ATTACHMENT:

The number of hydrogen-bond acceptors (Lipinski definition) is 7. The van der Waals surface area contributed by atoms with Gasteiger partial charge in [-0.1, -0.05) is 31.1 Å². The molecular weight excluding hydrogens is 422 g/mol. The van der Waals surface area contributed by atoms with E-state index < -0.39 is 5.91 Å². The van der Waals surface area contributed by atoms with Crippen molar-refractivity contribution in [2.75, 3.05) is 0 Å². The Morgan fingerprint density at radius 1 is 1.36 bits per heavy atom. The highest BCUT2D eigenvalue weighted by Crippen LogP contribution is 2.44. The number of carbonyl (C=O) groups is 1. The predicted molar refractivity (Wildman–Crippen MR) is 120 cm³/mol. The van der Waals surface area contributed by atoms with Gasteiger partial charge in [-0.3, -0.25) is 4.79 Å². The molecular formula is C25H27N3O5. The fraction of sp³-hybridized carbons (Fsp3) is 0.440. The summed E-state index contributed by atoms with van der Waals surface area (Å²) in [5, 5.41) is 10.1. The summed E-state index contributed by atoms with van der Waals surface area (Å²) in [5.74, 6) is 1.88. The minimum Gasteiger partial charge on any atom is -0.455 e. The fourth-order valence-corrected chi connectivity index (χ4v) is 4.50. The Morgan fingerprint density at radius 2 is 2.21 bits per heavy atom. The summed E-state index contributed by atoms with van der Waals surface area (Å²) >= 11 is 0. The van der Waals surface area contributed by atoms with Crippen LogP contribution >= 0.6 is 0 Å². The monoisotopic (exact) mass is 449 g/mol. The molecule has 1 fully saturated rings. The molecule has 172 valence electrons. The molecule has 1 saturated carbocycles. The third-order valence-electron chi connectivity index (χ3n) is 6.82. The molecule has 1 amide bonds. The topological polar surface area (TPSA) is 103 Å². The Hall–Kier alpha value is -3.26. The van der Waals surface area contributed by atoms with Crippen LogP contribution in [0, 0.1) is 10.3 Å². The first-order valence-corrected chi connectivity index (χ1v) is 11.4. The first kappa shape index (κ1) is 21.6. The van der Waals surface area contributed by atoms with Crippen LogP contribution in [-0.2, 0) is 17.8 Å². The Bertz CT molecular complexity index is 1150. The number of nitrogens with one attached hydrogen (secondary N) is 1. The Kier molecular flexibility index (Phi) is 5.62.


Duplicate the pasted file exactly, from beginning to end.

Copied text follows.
The number of hydrogen-bond acceptors (Lipinski definition) is 7. The van der Waals surface area contributed by atoms with Gasteiger partial charge in [-0.1, -0.05) is 31.1 Å². The molecular weight excluding hydrogens is 422 g/mol. The van der Waals surface area contributed by atoms with E-state index < -0.39 is 5.91 Å². The van der Waals surface area contributed by atoms with Crippen molar-refractivity contribution in [2.75, 3.05) is 0 Å². The Morgan fingerprint density at radius 1 is 1.36 bits per heavy atom. The highest BCUT2D eigenvalue weighted by Crippen LogP contribution is 2.44. The number of carbonyl (C=O) groups is 1. The predicted molar refractivity (Wildman–Crippen MR) is 120 cm³/mol. The van der Waals surface area contributed by atoms with Gasteiger partial charge in [-0.3, -0.25) is 4.79 Å². The molecular formula is C25H27N3O5. The fraction of sp³-hybridized carbons (Fsp3) is 0.440. The summed E-state index contributed by atoms with van der Waals surface area (Å²) in [5, 5.41) is 10.1. The summed E-state index contributed by atoms with van der Waals surface area (Å²) in [5.74, 6) is 1.88. The minimum Gasteiger partial charge on any atom is -0.455 e. The fourth-order valence-corrected chi connectivity index (χ4v) is 4.50. The Morgan fingerprint density at radius 2 is 2.21 bits per heavy atom. The summed E-state index contributed by atoms with van der Waals surface area (Å²) >= 11 is 0. The van der Waals surface area contributed by atoms with Crippen LogP contribution >= 0.6 is 0 Å². The monoisotopic (exact) mass is 449 g/mol. The molecule has 1 fully saturated rings. The molecule has 172 valence electrons. The molecule has 1 saturated carbocycles. The third-order valence-electron chi connectivity index (χ3n) is 6.82. The molecule has 1 amide bonds. The topological polar surface area (TPSA) is 103 Å². The Hall–Kier alpha value is -3.26. The van der Waals surface area contributed by atoms with Crippen LogP contribution in [0, 0.1) is 10.3 Å². The first-order valence-corrected chi connectivity index (χ1v) is 11.4. The first kappa shape index (κ1) is 21.6. The van der Waals surface area contributed by atoms with Crippen LogP contribution in [-0.2, 0) is 17.8 Å². The Bertz CT molecular complexity index is 1150. The number of nitrogens with one attached hydrogen (secondary N) is 1. The Kier molecular flexibility index (Phi) is 5.62.